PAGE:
Demand rises for housing support

Backlog leads panel to close waiting list for Section 8 vouchers

October 26, 2003|By Larry Carson | Larry Carson,SUN STAFF

Besieged by 2,800 low-income families seeking help with their rent, Howard County's Housing Commission has voted to close the waiting list for federal Section 8 housing vouchers for the first time in 15 years.

Leonard S. Vaughan, the county housing director, said the county has not received new housing vouchers for the past four years and current certificates are turning over very slowly as the waiting list lengthens.

"We'll probably be closing the list for at least six months," he said.

Sam Tucker, county Section 8 coordinator, said, "We don't want to give [applicants] false hope. If we closed the list today, it would probably take us three years" to serve everyone, he said.

Vaughan said he closed the list for 30 days based on the commission's vote last week, pending a public hearing and final commission vote before the next monthly meeting, Nov. 18.

With new-home prices spiraling to the $300,000 mark on average, most discussion in Howard lately has been about how civil servants and working families can afford homes. But county housing officials and advocates for the poor say the swollen waiting list shows that people with low incomes are under increasing pressure, too.

"This is a sign of the times, and it's unfortunate," said Nancy Rhead, a member of the county's Housing and Community Development Board.

"Actually, it's quite a critical situation for our people," said Andrea Ingram, executive director of Grassroots Crisis Intervention Center, which runs the county's homeless shelter.

Shelter residents trying to get a permanent home normally need rent assistance to get a start, she said. Now, her staff is advising center residents -- most of whom are Howard County residents -- to "be creative" if they want to stay in their home county.

Shelter residents are required to get jobs, but depend on public transportation and local schools for their children. Without help, they can't afford housing in Howard County.

So Ingram said, "To solve your problem now, you have to quit your job, take your kids out of school, and start all over again."

County Councilman Ken Ulman, a west Columbia Democrat, said he did not know the list had grown so long.

"I think it shows we may be leaving out that end of the spectrum. We may be leaving out the most needy."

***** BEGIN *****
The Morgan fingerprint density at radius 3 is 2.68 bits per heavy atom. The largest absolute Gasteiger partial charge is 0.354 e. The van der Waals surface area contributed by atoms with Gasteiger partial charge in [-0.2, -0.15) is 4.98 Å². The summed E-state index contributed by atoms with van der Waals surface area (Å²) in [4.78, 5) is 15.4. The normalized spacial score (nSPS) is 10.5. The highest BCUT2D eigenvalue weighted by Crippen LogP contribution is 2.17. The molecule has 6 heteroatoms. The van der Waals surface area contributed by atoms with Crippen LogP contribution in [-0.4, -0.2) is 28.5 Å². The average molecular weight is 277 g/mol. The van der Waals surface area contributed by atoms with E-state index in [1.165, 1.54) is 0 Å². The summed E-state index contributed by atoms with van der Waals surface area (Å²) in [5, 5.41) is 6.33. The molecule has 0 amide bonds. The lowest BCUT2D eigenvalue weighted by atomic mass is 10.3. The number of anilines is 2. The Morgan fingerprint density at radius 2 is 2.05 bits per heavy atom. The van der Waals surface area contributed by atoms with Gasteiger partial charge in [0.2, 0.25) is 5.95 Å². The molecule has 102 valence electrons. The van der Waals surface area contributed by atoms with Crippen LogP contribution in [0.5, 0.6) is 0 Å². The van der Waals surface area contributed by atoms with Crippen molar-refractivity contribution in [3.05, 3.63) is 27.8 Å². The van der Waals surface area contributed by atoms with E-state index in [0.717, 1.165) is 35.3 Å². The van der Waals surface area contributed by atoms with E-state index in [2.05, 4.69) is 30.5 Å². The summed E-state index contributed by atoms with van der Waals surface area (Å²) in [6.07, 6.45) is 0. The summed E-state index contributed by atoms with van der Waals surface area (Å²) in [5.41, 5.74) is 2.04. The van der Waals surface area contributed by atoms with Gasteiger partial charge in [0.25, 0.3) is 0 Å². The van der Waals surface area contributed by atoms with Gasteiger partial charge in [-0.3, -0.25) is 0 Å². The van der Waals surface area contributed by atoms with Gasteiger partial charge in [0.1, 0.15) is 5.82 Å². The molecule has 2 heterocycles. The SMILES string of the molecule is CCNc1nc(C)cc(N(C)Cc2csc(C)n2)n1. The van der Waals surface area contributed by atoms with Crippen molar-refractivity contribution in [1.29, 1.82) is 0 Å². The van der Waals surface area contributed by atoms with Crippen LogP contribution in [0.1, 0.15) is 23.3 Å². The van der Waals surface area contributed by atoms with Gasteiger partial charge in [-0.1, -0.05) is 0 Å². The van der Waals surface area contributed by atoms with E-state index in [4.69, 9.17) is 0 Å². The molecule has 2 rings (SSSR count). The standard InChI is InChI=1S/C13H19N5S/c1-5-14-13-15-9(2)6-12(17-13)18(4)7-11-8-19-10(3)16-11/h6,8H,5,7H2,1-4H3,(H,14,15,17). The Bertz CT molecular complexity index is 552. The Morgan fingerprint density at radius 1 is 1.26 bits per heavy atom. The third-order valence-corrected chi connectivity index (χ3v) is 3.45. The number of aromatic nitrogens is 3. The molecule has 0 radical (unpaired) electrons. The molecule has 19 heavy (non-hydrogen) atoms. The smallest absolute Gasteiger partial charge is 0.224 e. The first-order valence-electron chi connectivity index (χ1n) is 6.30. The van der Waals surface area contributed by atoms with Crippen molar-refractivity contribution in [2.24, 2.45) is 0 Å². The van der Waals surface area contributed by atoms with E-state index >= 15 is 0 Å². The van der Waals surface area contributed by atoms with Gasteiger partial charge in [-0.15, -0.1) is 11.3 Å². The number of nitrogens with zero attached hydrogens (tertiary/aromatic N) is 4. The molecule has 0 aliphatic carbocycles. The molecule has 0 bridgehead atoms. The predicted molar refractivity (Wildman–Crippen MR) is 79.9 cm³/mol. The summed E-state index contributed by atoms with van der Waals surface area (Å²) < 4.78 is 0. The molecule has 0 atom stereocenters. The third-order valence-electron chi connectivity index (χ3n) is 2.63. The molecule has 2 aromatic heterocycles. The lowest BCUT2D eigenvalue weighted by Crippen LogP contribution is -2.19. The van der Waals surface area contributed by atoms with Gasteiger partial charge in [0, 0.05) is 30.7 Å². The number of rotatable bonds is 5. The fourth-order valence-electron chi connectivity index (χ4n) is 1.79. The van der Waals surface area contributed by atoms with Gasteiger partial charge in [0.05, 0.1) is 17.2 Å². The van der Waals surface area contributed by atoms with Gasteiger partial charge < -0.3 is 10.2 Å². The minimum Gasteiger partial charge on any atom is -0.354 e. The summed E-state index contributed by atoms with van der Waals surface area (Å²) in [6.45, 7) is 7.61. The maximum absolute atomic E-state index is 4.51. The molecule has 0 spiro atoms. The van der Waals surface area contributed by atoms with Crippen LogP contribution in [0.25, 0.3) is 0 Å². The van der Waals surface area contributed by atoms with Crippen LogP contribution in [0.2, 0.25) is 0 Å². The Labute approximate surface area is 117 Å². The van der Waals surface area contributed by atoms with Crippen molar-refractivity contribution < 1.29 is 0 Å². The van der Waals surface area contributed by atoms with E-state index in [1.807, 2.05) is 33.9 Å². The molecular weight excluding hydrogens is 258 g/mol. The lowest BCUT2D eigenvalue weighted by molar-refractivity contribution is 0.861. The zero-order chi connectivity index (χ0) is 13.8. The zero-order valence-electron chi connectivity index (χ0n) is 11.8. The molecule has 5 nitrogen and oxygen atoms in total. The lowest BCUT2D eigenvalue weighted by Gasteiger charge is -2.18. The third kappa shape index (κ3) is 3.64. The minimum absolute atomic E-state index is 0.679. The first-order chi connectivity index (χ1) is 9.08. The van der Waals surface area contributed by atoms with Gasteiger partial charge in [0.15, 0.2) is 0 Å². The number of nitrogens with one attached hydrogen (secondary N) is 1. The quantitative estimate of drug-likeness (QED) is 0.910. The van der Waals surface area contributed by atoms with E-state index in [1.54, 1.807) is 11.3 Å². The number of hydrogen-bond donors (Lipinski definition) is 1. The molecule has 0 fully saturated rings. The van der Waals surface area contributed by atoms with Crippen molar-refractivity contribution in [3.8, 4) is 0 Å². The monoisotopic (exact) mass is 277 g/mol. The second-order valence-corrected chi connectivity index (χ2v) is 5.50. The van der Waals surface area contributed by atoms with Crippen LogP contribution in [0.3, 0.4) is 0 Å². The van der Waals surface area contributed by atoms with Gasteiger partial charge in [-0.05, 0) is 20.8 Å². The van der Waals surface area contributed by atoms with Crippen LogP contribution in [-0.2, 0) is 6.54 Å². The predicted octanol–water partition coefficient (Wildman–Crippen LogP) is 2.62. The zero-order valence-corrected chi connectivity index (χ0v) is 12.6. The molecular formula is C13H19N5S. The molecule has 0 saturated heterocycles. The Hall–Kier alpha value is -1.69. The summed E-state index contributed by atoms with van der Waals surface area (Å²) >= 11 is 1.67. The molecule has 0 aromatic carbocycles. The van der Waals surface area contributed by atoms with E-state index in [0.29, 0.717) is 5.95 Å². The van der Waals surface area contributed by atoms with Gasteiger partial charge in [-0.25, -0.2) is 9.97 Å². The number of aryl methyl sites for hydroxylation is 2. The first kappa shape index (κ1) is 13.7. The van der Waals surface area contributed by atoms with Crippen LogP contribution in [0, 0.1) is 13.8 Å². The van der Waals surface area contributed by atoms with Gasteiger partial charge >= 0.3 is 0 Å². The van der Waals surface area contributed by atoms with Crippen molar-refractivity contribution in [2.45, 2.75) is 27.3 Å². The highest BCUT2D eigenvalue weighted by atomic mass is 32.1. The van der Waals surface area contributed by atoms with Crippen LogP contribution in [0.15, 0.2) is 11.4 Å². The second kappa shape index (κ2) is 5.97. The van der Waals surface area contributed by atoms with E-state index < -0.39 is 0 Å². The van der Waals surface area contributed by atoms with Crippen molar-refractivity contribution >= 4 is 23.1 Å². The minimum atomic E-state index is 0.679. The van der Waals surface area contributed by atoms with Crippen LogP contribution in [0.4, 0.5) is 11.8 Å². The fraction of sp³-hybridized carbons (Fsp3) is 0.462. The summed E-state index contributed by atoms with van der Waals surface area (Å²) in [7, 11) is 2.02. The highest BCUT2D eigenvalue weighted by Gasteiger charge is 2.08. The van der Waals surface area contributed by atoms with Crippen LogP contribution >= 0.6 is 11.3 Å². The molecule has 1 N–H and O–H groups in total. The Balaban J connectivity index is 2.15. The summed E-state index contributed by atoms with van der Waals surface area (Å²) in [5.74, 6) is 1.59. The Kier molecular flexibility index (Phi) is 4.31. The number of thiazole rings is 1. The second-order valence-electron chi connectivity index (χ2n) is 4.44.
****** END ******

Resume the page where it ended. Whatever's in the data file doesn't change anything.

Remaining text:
But Councilman David A. Rakes had a different thought. The east Columbia Democrat has worried that perhaps too many subsidized housing units in Oakland Mills Village in his district have created chronic problems and a bad public image near the village center.

"I think it's an opportunity to readjust, and rethink the process," he said, advocating more subsidized housing "outside Columbia in older areas" that would be "more integrated into the total community."

Rakes was not unsympathetic to those in need, however.

"Meantime, we have a lot of people without hope and in the lurch. We need to address that problem," he said.

Tucker said the turnover in housing vouchers has slowed from an average of about seven or eight a month to four units a month, while the waiting list has grown from about 1,500 to 2,800 families. Low-income renters with Section 8 vouchers pay no more than one-third of their monthly income for rent. The rest of the cost is paid by the government, Tucker said.

Vaughan said that higher rents due to the tightening housing market are using up Section 8 funding at a quicker pace and that people are not leaving the program as quickly because of the recession. Tucker said the program allows rents ranging from $899 for a one-bedroom to $1,385 for a rare three-bedroom unit in Columbia.

"The market's so tight for new homes that even people at the upper limits aren't able to make that jump to home ownership," Vaughan said.

The county typically sends out 300 letters at a time when units come open, he added, and initial screenings whittle away more than half the names on the list, because the county gives preference to those who work or live in Howard County, and eliminates anyone with "criminal or drug-related behaviors."

Vaughan said that "sometimes out of 300 we might get less than two dozen [qualified families]."

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